All-Ireland final weekend is finally upon us. In two days, Dublin and Kerry go head-to-head in a Sam Maguire decider that means so much to both counties given what’s on the line.
All week-long as part of of our Pundit Arena Roundtable we’ve been speaking to inter-county stars from each corner of the country and getting their thoughts this weekend’s final as well as the current state of Gaelic football.
In the final part of our mini-series, we speak to one of the longest-serving inter-county players in Ireland and given his previous involvement in the small ball code we thought it was only right to let him have his say on our hurling roundtable as well.
Here are the thoughts of Longwood, Meath and Leinster’s Mr Versatile, Mickey Burke.
1) Who will be Dublin’s key man on Sunday and why?
If I was asked this question a couple of years ago I would have said James McCarthy or Ciarán Kilkenny straight away, two of Jim Gavin’s on-field lieutenants. But this year I’ll say, Paul Mannion, he has carried his club form from last year into the 2019 season and is now one of Dublin’s leaders.
2) Who will be Kerry’s key man on Sunday and why?
David Moran. Kerry will need their big midfielder to play really well and provide inspiration if they are to be in with a chance. He will be needed to win primary possession around the middle, use his array of foot passing to unlock the Dubs defence and chip in with a long-distance score or two.
3) Prediction time – Who’s going to win Sam Maguire?
There’s no real logic to say anything but a Dublin win. However, in one-off games, anything can happen.
Sport is littered with great upsets.
- No one expected Offaly to beat Kerry in 1982.
- No one expected Buster Douglas to knock out the baddest man on the planet, Mike Tyson, to win the World Heavyweight Championship.
- No one expected Wimbledon to beat Liverpool in the FA Cup final.
It’s the reason we watch sport. In saying all this, though, it’s hard to look past a Dublin win.
4) Who’s your Footballer of the Year and Young Footballer of the Year?
Cathal McShane, Stephen O’Brien and my own teammate Dónal Keogan have all given outstanding individual performances this season. But I’ll go with Paul Mannion, I marked him in the 2013 Leinster Final but since then he’s added so many layers to his game. He’s kicking points now off both feet, he’s got physically stronger and is one of the most underrated tacklers in the game.
Young Player of the Year is very difficult to choose. Con O’Callaghan and David Clifford could well take home both awards but given the league campaign he had and how he’s carried that through and performed in the championship I’m going to go with Seán O’Shea.
5) What is your moment of the year?
I think it warmed the whole country seeing Tom Parsons return to play with Mayo this year. I broke my leg in both places and damaged knee ligaments (2010), so I know how many lonely hours of tedious physio Tom would have had to put in, especially on those dark nights when nobody is watching.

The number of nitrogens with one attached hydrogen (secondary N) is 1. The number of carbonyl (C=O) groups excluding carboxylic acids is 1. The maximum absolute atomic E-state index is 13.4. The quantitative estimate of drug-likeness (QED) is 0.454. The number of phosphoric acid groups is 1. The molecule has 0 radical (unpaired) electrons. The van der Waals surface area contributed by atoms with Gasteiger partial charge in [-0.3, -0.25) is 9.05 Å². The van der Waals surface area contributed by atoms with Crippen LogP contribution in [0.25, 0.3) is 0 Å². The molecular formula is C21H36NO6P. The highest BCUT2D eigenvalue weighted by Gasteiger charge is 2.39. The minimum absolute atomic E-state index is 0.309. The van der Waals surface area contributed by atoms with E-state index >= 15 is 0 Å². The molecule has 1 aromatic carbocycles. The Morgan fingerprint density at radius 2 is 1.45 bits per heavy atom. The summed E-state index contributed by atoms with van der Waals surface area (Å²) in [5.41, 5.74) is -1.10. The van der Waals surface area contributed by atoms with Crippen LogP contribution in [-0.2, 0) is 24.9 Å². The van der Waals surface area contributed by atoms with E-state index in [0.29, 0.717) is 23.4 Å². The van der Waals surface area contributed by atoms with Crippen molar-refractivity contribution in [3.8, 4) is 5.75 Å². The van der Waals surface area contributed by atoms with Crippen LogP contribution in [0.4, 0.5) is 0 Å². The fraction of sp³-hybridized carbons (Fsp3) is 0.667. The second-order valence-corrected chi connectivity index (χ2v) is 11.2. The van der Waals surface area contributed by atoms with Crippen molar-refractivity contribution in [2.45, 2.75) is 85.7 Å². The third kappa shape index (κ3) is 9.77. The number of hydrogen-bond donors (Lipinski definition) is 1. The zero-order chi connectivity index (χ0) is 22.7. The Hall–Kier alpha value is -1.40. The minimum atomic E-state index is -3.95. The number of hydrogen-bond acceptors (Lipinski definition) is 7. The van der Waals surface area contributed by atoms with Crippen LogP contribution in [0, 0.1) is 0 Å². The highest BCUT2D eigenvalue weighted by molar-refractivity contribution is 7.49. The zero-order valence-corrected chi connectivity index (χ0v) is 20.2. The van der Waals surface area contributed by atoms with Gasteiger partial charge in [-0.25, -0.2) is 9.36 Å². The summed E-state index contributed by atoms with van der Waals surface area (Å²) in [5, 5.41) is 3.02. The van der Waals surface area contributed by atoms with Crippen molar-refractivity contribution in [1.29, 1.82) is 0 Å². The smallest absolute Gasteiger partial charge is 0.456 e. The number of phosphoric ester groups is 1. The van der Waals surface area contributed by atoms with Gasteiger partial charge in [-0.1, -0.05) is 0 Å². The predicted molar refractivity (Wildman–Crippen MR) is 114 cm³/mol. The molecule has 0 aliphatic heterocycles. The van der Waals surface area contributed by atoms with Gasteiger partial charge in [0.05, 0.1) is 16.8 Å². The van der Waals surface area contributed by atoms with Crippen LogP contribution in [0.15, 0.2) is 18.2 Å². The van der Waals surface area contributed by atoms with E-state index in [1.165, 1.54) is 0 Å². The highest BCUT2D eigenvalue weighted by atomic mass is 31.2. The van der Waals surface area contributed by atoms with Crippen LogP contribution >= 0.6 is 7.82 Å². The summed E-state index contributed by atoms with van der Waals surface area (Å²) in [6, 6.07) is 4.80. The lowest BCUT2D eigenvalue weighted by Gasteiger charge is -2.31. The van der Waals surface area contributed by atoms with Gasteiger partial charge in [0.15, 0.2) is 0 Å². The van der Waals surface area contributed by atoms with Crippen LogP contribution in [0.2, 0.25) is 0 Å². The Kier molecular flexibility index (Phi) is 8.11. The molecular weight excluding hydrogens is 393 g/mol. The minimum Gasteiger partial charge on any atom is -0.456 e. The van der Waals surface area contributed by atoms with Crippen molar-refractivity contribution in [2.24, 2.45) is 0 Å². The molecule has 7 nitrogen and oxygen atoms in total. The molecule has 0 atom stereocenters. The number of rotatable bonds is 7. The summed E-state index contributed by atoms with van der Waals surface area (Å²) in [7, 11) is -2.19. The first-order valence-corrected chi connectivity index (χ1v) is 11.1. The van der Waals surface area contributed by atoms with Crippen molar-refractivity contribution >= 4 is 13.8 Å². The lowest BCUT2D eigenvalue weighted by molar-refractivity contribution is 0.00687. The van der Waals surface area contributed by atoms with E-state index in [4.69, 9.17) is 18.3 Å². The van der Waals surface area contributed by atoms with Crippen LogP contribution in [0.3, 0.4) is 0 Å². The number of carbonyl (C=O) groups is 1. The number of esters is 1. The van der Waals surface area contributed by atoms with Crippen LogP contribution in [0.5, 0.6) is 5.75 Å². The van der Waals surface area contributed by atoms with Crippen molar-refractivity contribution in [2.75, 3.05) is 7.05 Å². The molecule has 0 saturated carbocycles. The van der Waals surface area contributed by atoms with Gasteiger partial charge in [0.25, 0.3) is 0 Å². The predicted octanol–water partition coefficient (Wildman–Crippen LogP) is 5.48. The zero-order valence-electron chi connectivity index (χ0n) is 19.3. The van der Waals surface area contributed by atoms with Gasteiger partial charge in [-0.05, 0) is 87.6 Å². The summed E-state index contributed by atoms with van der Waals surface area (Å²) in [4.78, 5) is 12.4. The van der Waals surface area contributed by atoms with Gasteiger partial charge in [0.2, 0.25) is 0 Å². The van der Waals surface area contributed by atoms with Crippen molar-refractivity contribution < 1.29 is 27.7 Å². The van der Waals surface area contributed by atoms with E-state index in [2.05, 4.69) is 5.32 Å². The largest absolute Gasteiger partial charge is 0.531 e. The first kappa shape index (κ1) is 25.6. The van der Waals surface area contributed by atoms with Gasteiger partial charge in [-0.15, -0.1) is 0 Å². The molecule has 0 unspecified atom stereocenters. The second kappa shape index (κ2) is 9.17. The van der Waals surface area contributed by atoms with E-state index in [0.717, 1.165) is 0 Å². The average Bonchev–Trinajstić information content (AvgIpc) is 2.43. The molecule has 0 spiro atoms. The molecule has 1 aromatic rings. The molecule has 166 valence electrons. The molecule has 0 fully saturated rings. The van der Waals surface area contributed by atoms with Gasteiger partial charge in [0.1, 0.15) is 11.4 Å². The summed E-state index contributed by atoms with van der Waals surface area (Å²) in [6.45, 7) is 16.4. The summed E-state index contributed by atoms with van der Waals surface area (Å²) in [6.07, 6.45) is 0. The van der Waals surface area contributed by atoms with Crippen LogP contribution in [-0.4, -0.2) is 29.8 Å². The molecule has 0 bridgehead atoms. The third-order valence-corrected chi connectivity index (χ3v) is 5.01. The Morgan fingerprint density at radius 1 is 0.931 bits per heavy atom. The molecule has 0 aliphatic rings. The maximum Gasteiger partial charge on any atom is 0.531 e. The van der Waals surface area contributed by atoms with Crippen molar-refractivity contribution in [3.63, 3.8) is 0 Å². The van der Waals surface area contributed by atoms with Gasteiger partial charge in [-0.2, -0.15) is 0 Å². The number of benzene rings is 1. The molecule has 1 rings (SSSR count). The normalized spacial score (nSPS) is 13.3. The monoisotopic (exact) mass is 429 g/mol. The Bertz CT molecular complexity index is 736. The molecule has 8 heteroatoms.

It takes unbelievable dedication, commitment and drive to be back playing in little over a year at that level.
6) Two years down, one to go in the Super 8s! Do you think they’ve been a success and are there any changes you would make?
Overall, probably not. There are too many dead rubber games, the concept needs a slight bit of tweaking. All games need to be competitive.
7) The talk of a tiered-championship is constantly bubbling below the surface. Do you think it is the way forward? Any changes to the current structure you’d personally like to see?
Yes! We need to develop the game in every county. The two-tiered championship needs to be promoted and marketed properly by the GAA. It cannot just be lip service. It needs to be named properly for e.g. The Páidí Ó Sé Cup. The final needs to be on before a big game in Croke Park and on TV. Also, there has to be a carrot for winning it like re-entering the All-Ireland race.
Traditionally the GAA are slow to move and don’t do change easily. I’d leave the provincials as is, they are part of our fabric. I think a two-tiered championship is so important, two games for a county in the championship is not enough for the so-called weaker counties to develop. I would love a Champions League-style format of 6 teams where every county is guaranteed 5 games every summer, but this won’t happen.
Bonus Question: As Mickey Burke is one of the most high-profile dual players in Ireland he had some thoughts to share on our hurling roundtable.
I was reading Pundit Arena’s article before the hurling final and was amazed to see that the lads didn’t want two referees officiating. I genuinely couldn’t believe it. In my opinion, it’s an absolute no brainer, obviously, there would be teething issues but the game is so fast now and the matches are so intense in both codes that the referees need help. I think that a sin bin is better than the black card.
Obviously a proper county and club fixture planner with a proper off season as well but that’s all talk for another day